- PA: LPR systems don’t violate motorists REP
- D.Minn.: Failure to show nexus still saved by GFE because there’s always an inference
- D.Ariz.: No RS for stop, but def fled when tried to be pulled over and that was
- NBC News: Marion, Kansas, police chief suspended following series of raids
- OH9: No justification needed for police to run an LPN number
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Fourth Amendment cases,
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"If it was easy, everybody would be doing it. It isn't, and they don't."
“Life is not a matter of holding good cards, but of playing a poor hand well.”
–Josh Billings (pseudonym of Henry Wheeler Shaw), Josh Billings on Ice, and Other Things (1868) (erroneously attributed to Robert Louis Stevenson, among others)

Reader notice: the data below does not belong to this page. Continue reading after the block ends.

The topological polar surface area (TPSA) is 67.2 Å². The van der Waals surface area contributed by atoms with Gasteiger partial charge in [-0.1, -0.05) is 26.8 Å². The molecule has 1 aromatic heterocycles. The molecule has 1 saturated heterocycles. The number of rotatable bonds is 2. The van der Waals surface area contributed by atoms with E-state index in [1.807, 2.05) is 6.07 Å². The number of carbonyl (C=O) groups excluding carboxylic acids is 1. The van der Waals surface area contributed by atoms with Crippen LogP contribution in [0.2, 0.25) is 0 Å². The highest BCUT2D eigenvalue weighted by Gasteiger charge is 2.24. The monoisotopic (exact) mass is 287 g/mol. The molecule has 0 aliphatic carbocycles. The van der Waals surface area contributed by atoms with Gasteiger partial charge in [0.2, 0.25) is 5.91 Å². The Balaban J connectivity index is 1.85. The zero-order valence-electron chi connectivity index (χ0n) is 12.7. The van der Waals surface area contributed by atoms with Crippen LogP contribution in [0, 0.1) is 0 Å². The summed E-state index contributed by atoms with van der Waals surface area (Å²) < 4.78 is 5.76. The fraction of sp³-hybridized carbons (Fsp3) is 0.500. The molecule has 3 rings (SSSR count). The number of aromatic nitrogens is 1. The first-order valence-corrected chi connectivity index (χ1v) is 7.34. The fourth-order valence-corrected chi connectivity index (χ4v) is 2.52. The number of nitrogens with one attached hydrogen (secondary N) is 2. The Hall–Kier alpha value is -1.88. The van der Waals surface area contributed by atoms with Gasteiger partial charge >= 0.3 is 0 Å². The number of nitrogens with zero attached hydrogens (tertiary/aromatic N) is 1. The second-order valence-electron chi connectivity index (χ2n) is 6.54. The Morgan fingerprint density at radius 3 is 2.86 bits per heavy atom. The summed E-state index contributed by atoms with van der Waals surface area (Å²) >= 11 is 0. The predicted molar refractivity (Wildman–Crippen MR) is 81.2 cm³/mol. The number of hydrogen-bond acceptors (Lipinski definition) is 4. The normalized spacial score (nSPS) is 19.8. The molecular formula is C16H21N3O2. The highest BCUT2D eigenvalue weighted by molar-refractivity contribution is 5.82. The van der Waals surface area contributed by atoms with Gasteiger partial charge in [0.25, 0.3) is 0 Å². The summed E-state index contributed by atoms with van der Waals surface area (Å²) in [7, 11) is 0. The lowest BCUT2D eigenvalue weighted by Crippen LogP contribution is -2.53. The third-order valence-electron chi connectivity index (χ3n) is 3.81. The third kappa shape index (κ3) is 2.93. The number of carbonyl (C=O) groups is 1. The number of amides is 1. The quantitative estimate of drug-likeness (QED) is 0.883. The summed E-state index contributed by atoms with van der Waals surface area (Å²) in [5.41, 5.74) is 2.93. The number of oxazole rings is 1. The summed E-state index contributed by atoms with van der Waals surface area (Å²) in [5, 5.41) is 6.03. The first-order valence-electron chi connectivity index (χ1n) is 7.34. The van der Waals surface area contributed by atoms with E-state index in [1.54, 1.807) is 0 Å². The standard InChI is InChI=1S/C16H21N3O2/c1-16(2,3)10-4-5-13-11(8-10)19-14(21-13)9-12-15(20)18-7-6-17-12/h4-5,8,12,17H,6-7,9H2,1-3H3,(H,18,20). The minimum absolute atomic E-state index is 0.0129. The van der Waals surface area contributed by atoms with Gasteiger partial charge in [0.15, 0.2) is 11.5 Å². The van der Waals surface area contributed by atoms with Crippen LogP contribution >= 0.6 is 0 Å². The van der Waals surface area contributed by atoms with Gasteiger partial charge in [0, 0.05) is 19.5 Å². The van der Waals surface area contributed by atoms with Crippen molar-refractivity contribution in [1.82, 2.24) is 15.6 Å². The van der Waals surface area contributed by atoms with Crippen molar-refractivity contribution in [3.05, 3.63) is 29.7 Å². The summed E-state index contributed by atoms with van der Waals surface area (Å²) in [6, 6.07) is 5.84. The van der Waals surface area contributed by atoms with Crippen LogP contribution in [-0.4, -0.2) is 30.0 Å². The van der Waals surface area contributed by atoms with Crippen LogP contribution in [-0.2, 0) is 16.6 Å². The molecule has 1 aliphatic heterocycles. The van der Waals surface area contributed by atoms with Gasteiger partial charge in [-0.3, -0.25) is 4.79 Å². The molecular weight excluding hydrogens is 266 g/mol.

“I am still learning.”
—Domenico Giuntalodi (but misattributed to Michelangelo Buonarroti (common phrase throughout 1500's)).
"Love work; hate mastery over others; and avoid intimacy with the government."
—Shemaya, in the Thalmud
"It is a pleasant world we live in, sir, a very pleasant world. There are bad people in it, Mr. Richard, but if there were no bad people, there would be no good lawyers."
—Charles Dickens, “The Old Curiosity Shop ... With a Frontispiece. From a Painting by Geo. Cattermole, Etc.” 255 (1848)